As the borrower, it can also be hard to ask your friends and family for funds. And naturally, the lender (in this case someone you know personally) may be on high alert regarding repayments because there’s typically no paperwork involved. On the upside, if this arrangement works, it could save you a bundle in interest fees and potentially build a stronger relationship between you and the person you’re borrowing from.

Pros of loans from friends and family

  • No credit checks and business performance information are required to secure the loan
  • The repayment terms can be friendly and flexible depending on the relationship between the lender and the borrower
  • Loans from friends and family attract little to no interest – this is subject to the agreement between parties
  • There’s usually no collateral needed to secure a loan from friends and family
  • Friends and family won’t typically ask for equity or revenue-sharing

Cons of loans from family and friends

  • Borrowing from friends and family may create awkwardness
  • There’s likely a cap to how much money friends and family are willing to loan you
  • The lack of clarity stemming from the informal nature of the loan may result in misaligned expectations between the parties
  • Misunderstandings between parties could damage important relationships

#3. Credit cards

Traditionally, credit cards wouldn’t be considered a viable source of business funding. In fact, until 2009, retroactive interest rate increases were commonplace in the credit card business. This made credit cards too risky and volatile as a source of business loans since card issuers could raise rates on existing loans unrestricted.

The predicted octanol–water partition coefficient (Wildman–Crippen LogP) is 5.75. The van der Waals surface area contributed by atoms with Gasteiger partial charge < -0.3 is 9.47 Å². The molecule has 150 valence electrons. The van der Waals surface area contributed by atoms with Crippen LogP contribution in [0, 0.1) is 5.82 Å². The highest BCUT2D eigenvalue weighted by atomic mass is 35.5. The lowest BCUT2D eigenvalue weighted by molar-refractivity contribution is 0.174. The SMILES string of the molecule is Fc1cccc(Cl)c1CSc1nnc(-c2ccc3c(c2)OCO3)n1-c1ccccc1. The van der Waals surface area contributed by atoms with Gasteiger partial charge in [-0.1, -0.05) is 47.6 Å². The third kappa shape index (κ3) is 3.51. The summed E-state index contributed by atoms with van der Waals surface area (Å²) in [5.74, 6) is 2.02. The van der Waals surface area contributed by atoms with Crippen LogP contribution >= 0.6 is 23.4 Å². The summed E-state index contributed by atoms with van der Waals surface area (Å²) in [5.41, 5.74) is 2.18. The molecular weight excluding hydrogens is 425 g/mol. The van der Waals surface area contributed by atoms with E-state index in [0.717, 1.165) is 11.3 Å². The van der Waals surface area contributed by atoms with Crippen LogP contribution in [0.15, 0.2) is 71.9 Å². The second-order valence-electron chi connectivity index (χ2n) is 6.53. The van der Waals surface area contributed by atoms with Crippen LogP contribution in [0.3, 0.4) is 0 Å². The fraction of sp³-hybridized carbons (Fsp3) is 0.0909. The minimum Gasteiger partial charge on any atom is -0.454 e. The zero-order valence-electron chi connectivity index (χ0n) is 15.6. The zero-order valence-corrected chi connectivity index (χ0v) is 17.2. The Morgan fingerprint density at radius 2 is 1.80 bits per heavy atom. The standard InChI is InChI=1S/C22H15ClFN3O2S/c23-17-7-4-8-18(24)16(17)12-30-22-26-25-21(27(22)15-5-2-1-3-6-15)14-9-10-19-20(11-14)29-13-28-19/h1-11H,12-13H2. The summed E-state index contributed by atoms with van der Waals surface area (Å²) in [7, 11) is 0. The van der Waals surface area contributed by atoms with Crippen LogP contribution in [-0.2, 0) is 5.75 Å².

The CARD Act of 2009 changed the credit card landscape by creating regulations to protect borrowers from retroactive card increases and cap credit card fees, making credit cards an attractive source of financing for growing businesses. Credit cards now play an integral role in helping businesses offset short-term expenses and cover cash flow gaps. But what would credit card business funding look like for an online retailer?

If you have high-ticket or high-volume inventory requirements, you’ll likely need a high-limit card to successfully pull off credit card ecommerce funding. At their core, credit cards are designed to cover day-to-day consumer expenses, so most of them don’t come with a high enough balance to take an already established ecommerce business where it needs to go.

Pros of credit cards as an ecommerce funding solution

  • You won’t have to share revenue as a form of repayment
  • Some credit card companies offer reward programs such as free air tickets and cashbacks
  • The loan application process is straightforward and doesn’t typically involve rigorous checks
  • Credit cards offer revolving credit that allows you to borrow a new loan once you pay a current loan
  • You won’t be required to put up collateral to access credit

Cons of credit cards as an ecommerce funding solution

  • There is a greater risk of merging personal and business expenses if you use one credit card for both
  • Credit cards charge an annual fee which, in addition to the interest, could make the loan expensive in the long run
  • You are liable for the credit card loan, so failing to repay the loan on time could ruin your credit